I called Mishka, we sorted it out, and at that moment: POOF. I settled down and prepared myself to finish my work and read at the student reading  the next day.

* * *

I learned by the end of this workshop that I do not need reassurance: I need to embody my self and my ability to write and communicate. I do not need anyone else to tell me my writing is good, or tell me that I know what I am doing — I need to step up and do that for myself. And I did. I had the moment of insight that I have been searching for 20 years.

(It involved a lot more than that. Wait for the book.)

It’s worth noting that Mishka took it upon himself to review two of my pieces this year and give me detailed notes and suggestions on both. I got two workshops in one year.

I feel that I have transformed not only in my writing but as a person. The shift has held out for the last six weeks, so I know it isn’t just a temporary weekend workshop high. It has resulted in noticeable improvements in my relationships and my work. Everything that I dreaded at work — the difficult/angry/threatening patients, the sick and dying and hopeless, the pressure and intensity of expectations that are put on a doctor — it all has now become easy. I no longer dread difficult situations, I see them as an opportunity and challenge. I am confident that I can handle anything that might come up. My staff at work has noticed it and has been commenting. And this is in the context of me having 26 years practicing medicine and the fact that I was already functioning on a very high level,

* * *

Back to Mishka. He is not only very intelligent, dare I say a genius, but he is also unusually insightful, empathic, and emotionally connected to others and their writing. When he led the discussion of my piece in class this year; he expressed a deep understanding of what I was trying to convey and showed empathy for the ordeal that I wrote about. And he was able to lead the rest of the group into sharing his understanding of my work.

(I had written about some of the problems in my marriage, a marriage that ended 20 years ago, and circumstances that I have moved well beyond and left behind me. So much so that I was not expecting any new insight into my story as it is one I have discussed extensively and written about and moved beyond many years ago. Or so I thought.)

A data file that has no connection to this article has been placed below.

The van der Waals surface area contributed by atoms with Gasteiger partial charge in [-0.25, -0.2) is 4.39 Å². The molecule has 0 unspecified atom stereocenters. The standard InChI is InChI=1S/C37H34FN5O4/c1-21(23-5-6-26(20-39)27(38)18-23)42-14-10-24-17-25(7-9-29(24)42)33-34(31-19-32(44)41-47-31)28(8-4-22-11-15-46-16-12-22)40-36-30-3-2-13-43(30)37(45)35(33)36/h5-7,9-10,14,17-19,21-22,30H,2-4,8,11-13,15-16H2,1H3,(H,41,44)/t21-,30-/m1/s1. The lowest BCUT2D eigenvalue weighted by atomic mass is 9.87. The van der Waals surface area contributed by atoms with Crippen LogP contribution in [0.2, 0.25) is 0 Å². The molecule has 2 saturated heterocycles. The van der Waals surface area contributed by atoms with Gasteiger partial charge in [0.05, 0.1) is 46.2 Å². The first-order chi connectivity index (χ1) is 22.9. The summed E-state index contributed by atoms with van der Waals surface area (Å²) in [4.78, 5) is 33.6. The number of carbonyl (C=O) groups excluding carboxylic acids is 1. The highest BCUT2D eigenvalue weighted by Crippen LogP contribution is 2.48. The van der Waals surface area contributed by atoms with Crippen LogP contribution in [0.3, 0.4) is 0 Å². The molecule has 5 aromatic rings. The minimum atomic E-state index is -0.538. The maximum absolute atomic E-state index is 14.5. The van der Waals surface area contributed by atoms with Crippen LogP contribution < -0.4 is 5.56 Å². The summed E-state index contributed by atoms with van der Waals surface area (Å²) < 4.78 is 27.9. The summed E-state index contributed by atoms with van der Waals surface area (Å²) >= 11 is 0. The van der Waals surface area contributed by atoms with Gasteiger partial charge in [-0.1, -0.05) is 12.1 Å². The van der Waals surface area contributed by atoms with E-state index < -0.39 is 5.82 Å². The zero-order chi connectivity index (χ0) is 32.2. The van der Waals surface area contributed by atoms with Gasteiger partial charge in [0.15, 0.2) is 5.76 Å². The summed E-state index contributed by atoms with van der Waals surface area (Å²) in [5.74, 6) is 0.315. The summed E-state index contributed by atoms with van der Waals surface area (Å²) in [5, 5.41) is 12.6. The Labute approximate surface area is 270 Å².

The events that I wrote about were not even close to the most uncomfortable parts of my marriage. But the entire room sat there and expressed concern and understanding of my story; I broke down into tears, tears of relief that others actually can understand what I went through, and they did not blame me or judge me for happened.

Now, this is all very personal, but I wanted to convey the level that Mishka is able and willing to go to with his students. He goes deep into the most emotional and uncomfortable areas, shines a light, and sets up the opportunity for healing. We learn how to better understand ourselves, and how to convey that understanding on the page.

As good as a writer as I now realize I am, I am beyond words in expressing my appreciation.

* * *

I want you to know you have a gem in Misha. I know you appreciate him, but you cannot possibly know the depth and extent of what he does without attending his workshop.

Kudos to Yale for seeing beyond Mishka’s tattoos and rugged exterior and checkered past and embracing him at Yale workshop — a feat that is doubly impressive given Yale’s concern about image and reputation. Because Mishka reflects on the best aspects of Yale’s reputation — a legacy of excellence, truth, and light.

Now that I have conveyed my thanks and appreciation, it is time to review Mishka’s noted and finish that damn story!

Sincerely and appreciatively,

Kurt